Dell Latitude 7000 12” 2-in-1 featuring WiTricity’s magnetic resonance wireless charging technology

Image Source: WiTricity

Wireless Charging Accessory Vendors: Hurry Up and Wait


ABI Research offers OEM device forecasts for inductive charging capability (in-box) as part of the Transformative Consumer Device Features and Technology market data:

  • In 2017, ABI Research forecasts that approximately 13% of smartphone shipments will include inductive wireless charging out of the box. In 2023, ABI Research further predicts that inductive charging will be present in more than half of smartphone shipments (topping 1.1 billion for the year).
  • For tablets, wireless charging is even earlier in adoption cycles than smartphones. In 2017, only 1.2 million tablets are expected to include inductive charging functionality within the product, representing approximately 1% of product sales for the year. Looking ahead to 2026, ABI Research does not have confidence that annual shipments will include inductive charging functionality in most of the global shipments, though 44% of total tablets are forecast to include the technology.

Availability of a unified standard has been a leading reason for the slow uptake of wireless charging in consumer electronics (CE), personal computing (PC), and mobile device markets. However, enabling devices to have wireless charging receivers addresses only half the equation. The same wireless charging technology must be used on the transmitter embedded in a range of charging surfaces, from cradles and docks to tables, countertops, and office furniture. The installed base of devices with few places to charge wirelessly should be viewed as a potential accessories opportunity.

The current market situation for wireless charging has widespread ramifications for the mobile accessories marketplace. Perhaps most important, the lack of a single unified standard that incorporates the benefits of both tight-coupled and loose-coupled wireless charging will keep manufacturers from putting all their efforts into a single solution. Current power supply, battery, and charging dock vendors will be most likely to benefit when the market decides which standard is preferred.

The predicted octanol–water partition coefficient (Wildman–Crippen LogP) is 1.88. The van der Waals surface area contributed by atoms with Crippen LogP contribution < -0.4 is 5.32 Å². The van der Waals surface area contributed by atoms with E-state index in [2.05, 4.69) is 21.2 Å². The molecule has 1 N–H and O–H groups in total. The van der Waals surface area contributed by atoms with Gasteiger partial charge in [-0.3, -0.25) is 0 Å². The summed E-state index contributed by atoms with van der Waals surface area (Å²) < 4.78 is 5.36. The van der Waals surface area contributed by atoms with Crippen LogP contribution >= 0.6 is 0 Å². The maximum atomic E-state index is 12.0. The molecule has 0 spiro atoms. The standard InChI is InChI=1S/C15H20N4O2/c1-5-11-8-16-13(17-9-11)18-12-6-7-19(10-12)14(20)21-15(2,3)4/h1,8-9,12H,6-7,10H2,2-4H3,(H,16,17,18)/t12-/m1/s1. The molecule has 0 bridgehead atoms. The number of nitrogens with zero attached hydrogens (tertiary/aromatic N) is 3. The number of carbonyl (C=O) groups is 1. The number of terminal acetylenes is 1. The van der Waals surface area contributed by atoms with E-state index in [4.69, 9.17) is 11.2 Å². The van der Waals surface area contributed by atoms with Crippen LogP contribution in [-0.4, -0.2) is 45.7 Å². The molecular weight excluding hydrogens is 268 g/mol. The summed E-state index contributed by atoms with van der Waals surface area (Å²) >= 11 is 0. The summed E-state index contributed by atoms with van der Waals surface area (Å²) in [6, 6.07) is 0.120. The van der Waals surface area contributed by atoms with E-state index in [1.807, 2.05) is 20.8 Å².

Accessory companies should also consider the need for high volumes of charging surfaces that devices will interface. This often means venues where people tend to congregate, including shopping malls, airports, hotels, conference and event centers, coffee shops, bars, and libraries. These high-traffic, high-visibility sites have been the focus of the charging technology groups, namely WPC and AirFuel Alliance. Incremental opportunities will also emerge for proactive vendors to partner with furniture and countertop builders for the home and workplace.

The fast-charge segment is another area for accessory vendors to consider while the wireless charging battle plays out. While DC-powered USB plugs for automobiles have enabled in-vehicle device charging, the charging rate is not on par with wall-based (AC to DC) plugs. Several of the device OEMs are utilizing fast-charge technologies in their products, which is creating even higher demand for similar capabilities in locations where AC electrical outlets may not be available.

Additional wireless charging research published by ABI Research:

  • Mobile Device News and Rumors Summary: 2Q 2017 (PT-1996)
  • Mobile Accessories Semiannual Update (PT-1818)
  • Mobile Accessories (MD-ACC-162)
  • Transformative Consumer Device Features and Technology (MD-MDET-165)
  • Future Battery and Charging Tech (PT-1670)